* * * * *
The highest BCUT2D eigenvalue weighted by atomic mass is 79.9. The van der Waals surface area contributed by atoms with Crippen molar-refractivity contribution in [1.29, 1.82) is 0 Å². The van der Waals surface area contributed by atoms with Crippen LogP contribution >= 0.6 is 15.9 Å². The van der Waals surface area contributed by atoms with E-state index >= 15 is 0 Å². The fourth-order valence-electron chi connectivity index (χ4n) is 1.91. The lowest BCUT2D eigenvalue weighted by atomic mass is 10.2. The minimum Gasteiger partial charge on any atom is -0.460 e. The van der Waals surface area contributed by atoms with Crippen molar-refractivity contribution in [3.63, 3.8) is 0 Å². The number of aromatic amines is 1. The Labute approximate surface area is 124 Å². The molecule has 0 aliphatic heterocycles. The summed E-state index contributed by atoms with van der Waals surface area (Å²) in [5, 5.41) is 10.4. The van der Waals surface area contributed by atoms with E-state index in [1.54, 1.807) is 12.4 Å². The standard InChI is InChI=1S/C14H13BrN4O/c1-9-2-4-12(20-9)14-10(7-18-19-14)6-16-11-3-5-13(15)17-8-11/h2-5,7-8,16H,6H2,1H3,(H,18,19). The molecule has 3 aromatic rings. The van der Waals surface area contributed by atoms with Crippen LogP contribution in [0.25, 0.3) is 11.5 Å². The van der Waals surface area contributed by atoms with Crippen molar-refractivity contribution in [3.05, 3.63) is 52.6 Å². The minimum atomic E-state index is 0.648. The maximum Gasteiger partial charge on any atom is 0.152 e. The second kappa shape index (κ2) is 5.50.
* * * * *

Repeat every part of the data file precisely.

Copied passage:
The highest BCUT2D eigenvalue weighted by atomic mass is 79.9. The van der Waals surface area contributed by atoms with Crippen molar-refractivity contribution in [1.29, 1.82) is 0 Å². The van der Waals surface area contributed by atoms with Crippen LogP contribution >= 0.6 is 15.9 Å². The van der Waals surface area contributed by atoms with E-state index >= 15 is 0 Å². The fourth-order valence-electron chi connectivity index (χ4n) is 1.91. The lowest BCUT2D eigenvalue weighted by atomic mass is 10.2. The minimum Gasteiger partial charge on any atom is -0.460 e. The van der Waals surface area contributed by atoms with Crippen molar-refractivity contribution in [3.63, 3.8) is 0 Å². The number of aromatic amines is 1. The Labute approximate surface area is 124 Å². The molecule has 0 aliphatic heterocycles. The summed E-state index contributed by atoms with van der Waals surface area (Å²) in [5, 5.41) is 10.4. The van der Waals surface area contributed by atoms with E-state index in [1.54, 1.807) is 12.4 Å². The standard InChI is InChI=1S/C14H13BrN4O/c1-9-2-4-12(20-9)14-10(7-18-19-14)6-16-11-3-5-13(15)17-8-11/h2-5,7-8,16H,6H2,1H3,(H,18,19). The molecule has 3 aromatic rings. The van der Waals surface area contributed by atoms with Crippen LogP contribution in [0.25, 0.3) is 11.5 Å². The van der Waals surface area contributed by atoms with Crippen molar-refractivity contribution in [3.05, 3.63) is 52.6 Å². The minimum atomic E-state index is 0.648. The maximum Gasteiger partial charge on any atom is 0.152 e. The second kappa shape index (κ2) is 5.50.